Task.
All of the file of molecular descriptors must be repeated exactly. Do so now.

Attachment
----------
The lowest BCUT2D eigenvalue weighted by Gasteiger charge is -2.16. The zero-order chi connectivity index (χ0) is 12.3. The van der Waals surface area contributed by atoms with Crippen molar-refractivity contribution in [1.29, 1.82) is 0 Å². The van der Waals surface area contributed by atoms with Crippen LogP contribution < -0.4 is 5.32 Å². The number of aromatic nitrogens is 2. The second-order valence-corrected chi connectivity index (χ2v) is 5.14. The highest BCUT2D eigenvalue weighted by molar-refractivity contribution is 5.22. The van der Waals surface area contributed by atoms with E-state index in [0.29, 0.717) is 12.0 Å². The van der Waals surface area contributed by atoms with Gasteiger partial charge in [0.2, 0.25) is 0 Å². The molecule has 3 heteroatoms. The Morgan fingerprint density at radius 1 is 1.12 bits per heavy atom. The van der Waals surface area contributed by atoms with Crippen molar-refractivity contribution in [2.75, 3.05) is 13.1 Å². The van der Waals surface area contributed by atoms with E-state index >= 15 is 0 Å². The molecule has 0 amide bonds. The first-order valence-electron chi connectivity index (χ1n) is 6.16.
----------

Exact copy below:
The lowest BCUT2D eigenvalue weighted by Gasteiger charge is -2.16. The zero-order chi connectivity index (χ0) is 12.3. The van der Waals surface area contributed by atoms with Crippen molar-refractivity contribution in [1.29, 1.82) is 0 Å². The van der Waals surface area contributed by atoms with Crippen LogP contribution < -0.4 is 5.32 Å². The number of aromatic nitrogens is 2. The second-order valence-corrected chi connectivity index (χ2v) is 5.14. The highest BCUT2D eigenvalue weighted by molar-refractivity contribution is 5.22. The van der Waals surface area contributed by atoms with E-state index in [0.29, 0.717) is 12.0 Å². The van der Waals surface area contributed by atoms with Gasteiger partial charge in [0.2, 0.25) is 0 Å². The molecule has 3 heteroatoms. The Morgan fingerprint density at radius 1 is 1.12 bits per heavy atom. The van der Waals surface area contributed by atoms with Crippen molar-refractivity contribution in [2.75, 3.05) is 13.1 Å². The van der Waals surface area contributed by atoms with E-state index >= 15 is 0 Å². The molecule has 0 amide bonds. The first-order valence-electron chi connectivity index (χ1n) is 6.16.